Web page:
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Virtual Talmud

Virtual Talmud

February 2006 Archives

Being Jewish Outside the Box

The Reconstructionist movement was never supposed to be one. Rabbi Mordecai Kaplan, the founder of Reconstructionism in the 1920’s, actually considered himself a Conservative Jew and taught at that movement’s seminary for more than fifty years. (He was also a […]

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CPR for Jewish Denominations

Robert Putnam, author of Bowling Alone, sees the collapse of social groupings, from fraternal organizations to bowling leagues, as symptomatic of the modern desire to relate on one’s own terms and schedule with like-minded and demographically similar people. What is […]

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Is Apathy the New Jewish Heresy?

You know something is happening to Jewish denominations when Orthodox Jews (who pray in gender-segregated prayer services) are calling women up to the Torah for honors (aliyot), while many Conservative congregations that have mixed seating still prohibit women from being […]

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Conversion: A Theological 360

Should Judaism proselytize? No. Should it be more welcoming? Yes. For years most rabbis instinctly followed the Talmudic norm that one should push away converts warning them about the difficulties of becoming Jewish. God knows how many conversions stopped with […]

Being a Welcoming Community

The Reform Movement’s call to convert non-Jews is a double-edged sword. On the one hand, non-Jews are increasingly being told that they are welcome in liberal congregations and on the other their non-Jewish identity is devalued as they receive the […]

Converts Welcome Here

When Sex in the City’s Charlotte is rebuffed by the rabbi in her attempts to begin conversion training, series writers evoked the Jewish tradition that potential converts be turned away three times to test their sincerity. There was good reason […]

Cartoons and Oil

It was insensitive and inappropriate for the Danish and Norwegian press to print political cartoons that were disrespectful of Muhammad, in particular, and stereotypical of Muslims, in general. We Jews know how painful, and dangerous, such images can be, especially […]

Sick and Disturbed in Damascus

The behavior of Muslims rioting in Damascus over cartoons depicting Muhammad as a terrorist only reinforces the public perception that radical Islam is a danger to humanity. Moreover, sadly, it makes Muslims literally into caricatures of themselves. The rioters’ actions […]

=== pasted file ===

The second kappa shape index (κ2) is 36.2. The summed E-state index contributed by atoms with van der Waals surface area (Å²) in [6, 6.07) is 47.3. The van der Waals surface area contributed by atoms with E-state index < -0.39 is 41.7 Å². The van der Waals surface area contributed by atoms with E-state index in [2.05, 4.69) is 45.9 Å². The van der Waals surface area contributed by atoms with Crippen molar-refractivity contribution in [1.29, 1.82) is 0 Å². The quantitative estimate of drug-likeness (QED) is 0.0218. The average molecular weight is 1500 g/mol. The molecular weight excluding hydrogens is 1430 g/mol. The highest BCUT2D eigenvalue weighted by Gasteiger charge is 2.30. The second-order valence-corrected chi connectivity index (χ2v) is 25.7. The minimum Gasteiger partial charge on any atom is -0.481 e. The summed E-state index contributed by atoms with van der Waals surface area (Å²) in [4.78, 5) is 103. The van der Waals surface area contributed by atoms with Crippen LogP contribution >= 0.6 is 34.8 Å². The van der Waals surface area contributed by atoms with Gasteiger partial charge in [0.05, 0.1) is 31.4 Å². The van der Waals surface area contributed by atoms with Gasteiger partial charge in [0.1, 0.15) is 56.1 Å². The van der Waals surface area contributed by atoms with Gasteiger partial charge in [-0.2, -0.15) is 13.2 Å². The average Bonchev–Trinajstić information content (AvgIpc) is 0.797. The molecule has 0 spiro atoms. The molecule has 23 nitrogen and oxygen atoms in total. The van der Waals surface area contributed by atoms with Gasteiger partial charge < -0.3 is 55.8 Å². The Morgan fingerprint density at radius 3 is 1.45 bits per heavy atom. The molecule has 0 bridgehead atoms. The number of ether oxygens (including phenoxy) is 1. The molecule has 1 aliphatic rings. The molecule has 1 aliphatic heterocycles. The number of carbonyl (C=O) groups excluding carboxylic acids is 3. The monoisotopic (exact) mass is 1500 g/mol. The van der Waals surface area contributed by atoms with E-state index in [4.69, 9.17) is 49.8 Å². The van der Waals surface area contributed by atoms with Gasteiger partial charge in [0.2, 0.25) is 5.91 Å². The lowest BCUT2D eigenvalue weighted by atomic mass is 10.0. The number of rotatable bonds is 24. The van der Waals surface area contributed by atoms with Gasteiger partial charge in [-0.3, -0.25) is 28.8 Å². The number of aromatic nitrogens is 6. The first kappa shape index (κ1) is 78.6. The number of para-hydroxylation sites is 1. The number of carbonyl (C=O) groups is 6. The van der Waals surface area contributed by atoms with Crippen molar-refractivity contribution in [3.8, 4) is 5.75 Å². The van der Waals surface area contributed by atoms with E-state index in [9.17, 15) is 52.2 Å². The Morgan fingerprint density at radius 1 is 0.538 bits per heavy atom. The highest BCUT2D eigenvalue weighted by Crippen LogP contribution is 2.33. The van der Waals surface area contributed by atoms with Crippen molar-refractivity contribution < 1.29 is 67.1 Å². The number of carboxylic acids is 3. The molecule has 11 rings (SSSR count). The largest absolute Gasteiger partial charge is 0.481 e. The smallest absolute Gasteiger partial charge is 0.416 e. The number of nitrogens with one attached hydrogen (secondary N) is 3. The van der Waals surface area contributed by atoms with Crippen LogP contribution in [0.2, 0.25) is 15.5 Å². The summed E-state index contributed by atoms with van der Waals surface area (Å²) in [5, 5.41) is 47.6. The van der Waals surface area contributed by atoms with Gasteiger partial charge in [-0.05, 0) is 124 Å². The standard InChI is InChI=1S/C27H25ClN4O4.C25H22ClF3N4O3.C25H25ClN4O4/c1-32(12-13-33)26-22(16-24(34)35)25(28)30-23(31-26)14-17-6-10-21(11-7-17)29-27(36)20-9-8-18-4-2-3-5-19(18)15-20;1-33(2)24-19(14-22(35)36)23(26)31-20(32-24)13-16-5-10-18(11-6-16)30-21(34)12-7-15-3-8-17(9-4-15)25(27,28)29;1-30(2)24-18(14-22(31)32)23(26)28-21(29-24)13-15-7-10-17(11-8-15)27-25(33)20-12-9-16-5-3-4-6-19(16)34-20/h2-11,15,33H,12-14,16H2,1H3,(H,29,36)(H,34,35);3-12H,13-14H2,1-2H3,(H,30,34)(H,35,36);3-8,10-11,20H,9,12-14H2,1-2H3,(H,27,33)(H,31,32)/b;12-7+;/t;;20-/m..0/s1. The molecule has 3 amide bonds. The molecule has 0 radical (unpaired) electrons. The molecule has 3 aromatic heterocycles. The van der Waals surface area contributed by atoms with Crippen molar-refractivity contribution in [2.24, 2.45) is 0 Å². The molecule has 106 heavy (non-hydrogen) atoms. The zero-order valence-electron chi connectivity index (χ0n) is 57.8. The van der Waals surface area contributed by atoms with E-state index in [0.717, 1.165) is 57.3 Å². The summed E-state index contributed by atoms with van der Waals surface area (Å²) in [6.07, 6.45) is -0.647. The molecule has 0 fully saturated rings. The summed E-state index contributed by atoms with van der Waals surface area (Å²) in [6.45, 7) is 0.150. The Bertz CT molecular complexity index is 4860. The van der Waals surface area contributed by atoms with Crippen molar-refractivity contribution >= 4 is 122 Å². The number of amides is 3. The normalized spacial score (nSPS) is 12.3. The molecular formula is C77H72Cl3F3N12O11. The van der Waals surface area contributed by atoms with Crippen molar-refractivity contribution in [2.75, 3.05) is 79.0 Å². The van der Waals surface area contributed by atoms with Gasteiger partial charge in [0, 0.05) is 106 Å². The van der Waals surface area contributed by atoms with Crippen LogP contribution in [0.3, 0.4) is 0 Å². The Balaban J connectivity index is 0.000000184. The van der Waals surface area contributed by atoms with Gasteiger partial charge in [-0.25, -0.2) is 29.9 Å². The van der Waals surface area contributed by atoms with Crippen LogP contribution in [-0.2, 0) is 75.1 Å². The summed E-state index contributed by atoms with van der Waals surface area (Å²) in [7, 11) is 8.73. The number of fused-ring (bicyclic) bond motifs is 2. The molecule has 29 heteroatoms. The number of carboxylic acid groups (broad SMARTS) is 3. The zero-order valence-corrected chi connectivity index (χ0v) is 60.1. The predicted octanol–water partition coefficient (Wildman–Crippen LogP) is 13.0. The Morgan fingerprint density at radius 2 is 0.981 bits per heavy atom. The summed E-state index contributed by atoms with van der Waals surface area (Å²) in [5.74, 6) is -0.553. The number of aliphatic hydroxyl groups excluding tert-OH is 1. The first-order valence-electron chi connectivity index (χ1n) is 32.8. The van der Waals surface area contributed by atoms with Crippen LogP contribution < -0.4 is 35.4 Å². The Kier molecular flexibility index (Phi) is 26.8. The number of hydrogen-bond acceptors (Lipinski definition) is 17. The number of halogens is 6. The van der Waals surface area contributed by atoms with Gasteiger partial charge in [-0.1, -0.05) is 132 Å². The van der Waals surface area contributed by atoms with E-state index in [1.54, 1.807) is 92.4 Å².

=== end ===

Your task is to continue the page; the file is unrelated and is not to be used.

Muslim Outrage: Cynicism as an Artform

I would be more sympathetic to Muslims’ anger at the Danish cartoons of the Prophet Muhammad if it were not accompanied by rampant violence and threats, and if it weren’t being so cynically and opportunistically manipulated by Islamic leaders for […]

Nurturing a Mature Love for Israel

Many American Jews do not feel as connected to Israel as they once did, or as Jews living in many other parts of the world do. Israel is far away, perceived as scary, and speaks a language–Hebrew–which is, sadly, Greek […]

Previous Posts

The Task Is Never Finished
It has been heartwarming to read the warm responses to Rabbi Waxman's post asking Beliefnet to reconsider its decision to cancel Virtual Talmud. Virtual Talmud offered an alternative model for internet communications: civil discourse pursued in postings over a time frame of days (rather than moments

posted 12:31:46pm Apr. 03, 2008 | read full post »

Some Parting Reflections
Well, loyal readers, all good things must come to an end and we’ve been informed that this particular experiment in blogging as a forum for creating wide-ranging discussion on topics of interest to contemporary Jews has run its course. Maybe it’s that blogging doesn’t lend itself so well to t

posted 1:00:29pm Mar. 31, 2008 | read full post »

Obama's Lesson and The Jewish Community
There are few times in this blog’s history when I have felt that Rabbi Grossman was one hundred percent correct in her criticisms of my ideas. However, a few weeks ago she called me out for citing a few crack websites on Barak Obama’s advisors. She was right. I never should have cited those web

posted 12:09:08pm Mar. 31, 2008 | read full post »

The Future of Race Relations
As a post-baby boomer, it is interesting to me to see how much of today’s conversation about racial relations is still rooted in the 1960s experience and rhetoric of the civil rights struggle, and the disenchantment that followed. Many in the black and Jewish communities look to this period either

posted 4:04:41pm Mar. 25, 2008 | read full post »

Wright and Wrong of Race and Jews
Years ago, as a rabbinical student, I was one of a group of rabbinical students who visited an African American seminary in Atlanta. My fellow rabbinical students and I expected an uplifting weekend of interfaith sharing like we had experienced in visits to other (largely white) seminaries. We were

posted 12:50:11pm Mar. 24, 2008 | read full post »

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